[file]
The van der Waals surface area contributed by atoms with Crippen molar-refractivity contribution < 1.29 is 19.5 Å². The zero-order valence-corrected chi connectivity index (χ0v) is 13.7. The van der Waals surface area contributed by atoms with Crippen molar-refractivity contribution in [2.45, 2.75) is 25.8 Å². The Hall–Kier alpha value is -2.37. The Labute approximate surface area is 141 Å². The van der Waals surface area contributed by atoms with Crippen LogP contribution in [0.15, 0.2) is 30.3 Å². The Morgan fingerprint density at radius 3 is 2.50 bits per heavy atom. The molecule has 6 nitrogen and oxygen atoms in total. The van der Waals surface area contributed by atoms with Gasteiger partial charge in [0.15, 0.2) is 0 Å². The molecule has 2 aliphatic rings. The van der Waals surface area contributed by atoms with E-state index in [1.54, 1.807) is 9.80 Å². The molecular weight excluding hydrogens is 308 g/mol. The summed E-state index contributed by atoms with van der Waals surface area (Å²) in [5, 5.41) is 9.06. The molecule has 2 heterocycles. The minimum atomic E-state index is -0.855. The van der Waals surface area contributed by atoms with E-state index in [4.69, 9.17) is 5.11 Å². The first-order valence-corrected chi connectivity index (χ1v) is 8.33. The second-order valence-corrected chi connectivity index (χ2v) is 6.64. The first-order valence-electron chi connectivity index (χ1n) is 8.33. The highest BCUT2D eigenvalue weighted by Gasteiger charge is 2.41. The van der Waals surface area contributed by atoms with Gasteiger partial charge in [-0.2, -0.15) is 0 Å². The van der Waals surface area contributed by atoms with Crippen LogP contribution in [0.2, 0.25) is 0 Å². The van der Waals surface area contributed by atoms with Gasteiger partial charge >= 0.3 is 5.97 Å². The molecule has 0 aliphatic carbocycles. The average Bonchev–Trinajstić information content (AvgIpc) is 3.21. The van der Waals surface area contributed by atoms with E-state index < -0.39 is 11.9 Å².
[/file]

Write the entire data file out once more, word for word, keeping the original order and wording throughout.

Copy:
The van der Waals surface area contributed by atoms with Crippen molar-refractivity contribution < 1.29 is 19.5 Å². The zero-order valence-corrected chi connectivity index (χ0v) is 13.7. The van der Waals surface area contributed by atoms with Crippen molar-refractivity contribution in [2.45, 2.75) is 25.8 Å². The Hall–Kier alpha value is -2.37. The Labute approximate surface area is 141 Å². The van der Waals surface area contributed by atoms with Crippen LogP contribution in [0.15, 0.2) is 30.3 Å². The Morgan fingerprint density at radius 3 is 2.50 bits per heavy atom. The molecule has 6 nitrogen and oxygen atoms in total. The van der Waals surface area contributed by atoms with Gasteiger partial charge in [0.15, 0.2) is 0 Å². The molecule has 2 aliphatic rings. The van der Waals surface area contributed by atoms with E-state index in [1.54, 1.807) is 9.80 Å². The molecular weight excluding hydrogens is 308 g/mol. The summed E-state index contributed by atoms with van der Waals surface area (Å²) in [5, 5.41) is 9.06. The molecule has 2 heterocycles. The minimum atomic E-state index is -0.855. The van der Waals surface area contributed by atoms with E-state index in [4.69, 9.17) is 5.11 Å². The first-order valence-corrected chi connectivity index (χ1v) is 8.33. The second-order valence-corrected chi connectivity index (χ2v) is 6.64. The first-order valence-electron chi connectivity index (χ1n) is 8.33. The highest BCUT2D eigenvalue weighted by Gasteiger charge is 2.41. The van der Waals surface area contributed by atoms with Gasteiger partial charge in [-0.2, -0.15) is 0 Å². The van der Waals surface area contributed by atoms with Crippen LogP contribution in [0.2, 0.25) is 0 Å². The van der Waals surface area contributed by atoms with Gasteiger partial charge >= 0.3 is 5.97 Å². The molecule has 0 aliphatic carbocycles. The average Bonchev–Trinajstić information content (AvgIpc) is 3.21. The van der Waals surface area contributed by atoms with E-state index < -0.39 is 11.9 Å².